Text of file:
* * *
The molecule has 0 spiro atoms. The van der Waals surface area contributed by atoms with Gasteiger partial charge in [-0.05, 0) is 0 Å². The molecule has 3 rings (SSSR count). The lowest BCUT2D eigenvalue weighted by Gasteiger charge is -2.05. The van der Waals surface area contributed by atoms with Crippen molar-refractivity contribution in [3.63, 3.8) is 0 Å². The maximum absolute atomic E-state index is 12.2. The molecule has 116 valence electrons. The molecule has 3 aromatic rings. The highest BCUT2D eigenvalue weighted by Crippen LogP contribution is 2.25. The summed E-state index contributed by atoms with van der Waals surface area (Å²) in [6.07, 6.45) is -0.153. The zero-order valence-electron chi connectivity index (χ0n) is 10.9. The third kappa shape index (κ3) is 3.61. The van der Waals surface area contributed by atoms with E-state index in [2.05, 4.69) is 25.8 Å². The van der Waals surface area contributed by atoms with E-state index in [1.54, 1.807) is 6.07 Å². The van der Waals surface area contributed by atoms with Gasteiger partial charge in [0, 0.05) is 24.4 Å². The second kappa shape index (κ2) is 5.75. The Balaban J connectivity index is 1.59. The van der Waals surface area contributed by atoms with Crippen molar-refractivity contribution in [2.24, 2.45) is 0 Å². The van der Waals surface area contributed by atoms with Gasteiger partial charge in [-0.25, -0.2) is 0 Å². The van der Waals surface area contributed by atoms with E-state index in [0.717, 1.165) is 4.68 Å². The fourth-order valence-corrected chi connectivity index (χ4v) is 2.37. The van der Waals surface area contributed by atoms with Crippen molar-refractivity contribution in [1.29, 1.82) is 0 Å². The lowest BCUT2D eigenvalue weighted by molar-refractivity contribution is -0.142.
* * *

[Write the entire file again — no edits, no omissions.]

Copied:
The molecule has 0 spiro atoms. The van der Waals surface area contributed by atoms with Gasteiger partial charge in [-0.05, 0) is 0 Å². The molecule has 3 rings (SSSR count). The lowest BCUT2D eigenvalue weighted by Gasteiger charge is -2.05. The van der Waals surface area contributed by atoms with Crippen molar-refractivity contribution in [3.63, 3.8) is 0 Å². The maximum absolute atomic E-state index is 12.2. The molecule has 116 valence electrons. The molecule has 3 aromatic rings. The highest BCUT2D eigenvalue weighted by Crippen LogP contribution is 2.25. The summed E-state index contributed by atoms with van der Waals surface area (Å²) in [6.07, 6.45) is -0.153. The zero-order valence-electron chi connectivity index (χ0n) is 10.9. The third kappa shape index (κ3) is 3.61. The van der Waals surface area contributed by atoms with E-state index in [2.05, 4.69) is 25.8 Å². The van der Waals surface area contributed by atoms with E-state index in [1.54, 1.807) is 6.07 Å². The van der Waals surface area contributed by atoms with Gasteiger partial charge in [0, 0.05) is 24.4 Å². The second kappa shape index (κ2) is 5.75. The Balaban J connectivity index is 1.59. The van der Waals surface area contributed by atoms with Crippen molar-refractivity contribution in [2.24, 2.45) is 0 Å². The van der Waals surface area contributed by atoms with Gasteiger partial charge in [-0.25, -0.2) is 0 Å². The van der Waals surface area contributed by atoms with E-state index in [0.717, 1.165) is 4.68 Å². The fourth-order valence-corrected chi connectivity index (χ4v) is 2.37. The van der Waals surface area contributed by atoms with Crippen molar-refractivity contribution in [1.29, 1.82) is 0 Å². The lowest BCUT2D eigenvalue weighted by molar-refractivity contribution is -0.142.